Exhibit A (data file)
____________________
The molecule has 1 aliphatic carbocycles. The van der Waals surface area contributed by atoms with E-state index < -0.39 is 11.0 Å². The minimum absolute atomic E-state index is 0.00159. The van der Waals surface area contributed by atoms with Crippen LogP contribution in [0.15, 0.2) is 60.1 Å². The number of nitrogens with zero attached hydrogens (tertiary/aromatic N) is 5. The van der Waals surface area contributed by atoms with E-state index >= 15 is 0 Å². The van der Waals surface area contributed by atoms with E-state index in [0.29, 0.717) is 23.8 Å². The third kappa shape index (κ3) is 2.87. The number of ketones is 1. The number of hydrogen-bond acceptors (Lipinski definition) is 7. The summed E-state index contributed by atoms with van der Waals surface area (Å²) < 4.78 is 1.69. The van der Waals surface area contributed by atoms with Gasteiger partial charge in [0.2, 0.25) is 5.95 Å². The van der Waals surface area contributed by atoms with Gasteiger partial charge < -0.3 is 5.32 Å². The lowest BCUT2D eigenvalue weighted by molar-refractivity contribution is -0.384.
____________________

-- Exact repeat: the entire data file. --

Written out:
The molecule has 1 aliphatic carbocycles. The van der Waals surface area contributed by atoms with E-state index < -0.39 is 11.0 Å². The minimum absolute atomic E-state index is 0.00159. The van der Waals surface area contributed by atoms with Crippen LogP contribution in [0.15, 0.2) is 60.1 Å². The number of nitrogens with zero attached hydrogens (tertiary/aromatic N) is 5. The van der Waals surface area contributed by atoms with E-state index >= 15 is 0 Å². The van der Waals surface area contributed by atoms with E-state index in [0.29, 0.717) is 23.8 Å². The third kappa shape index (κ3) is 2.87. The number of ketones is 1. The number of hydrogen-bond acceptors (Lipinski definition) is 7. The summed E-state index contributed by atoms with van der Waals surface area (Å²) < 4.78 is 1.69. The van der Waals surface area contributed by atoms with Gasteiger partial charge in [0.2, 0.25) is 5.95 Å². The van der Waals surface area contributed by atoms with Gasteiger partial charge < -0.3 is 5.32 Å². The lowest BCUT2D eigenvalue weighted by molar-refractivity contribution is -0.384.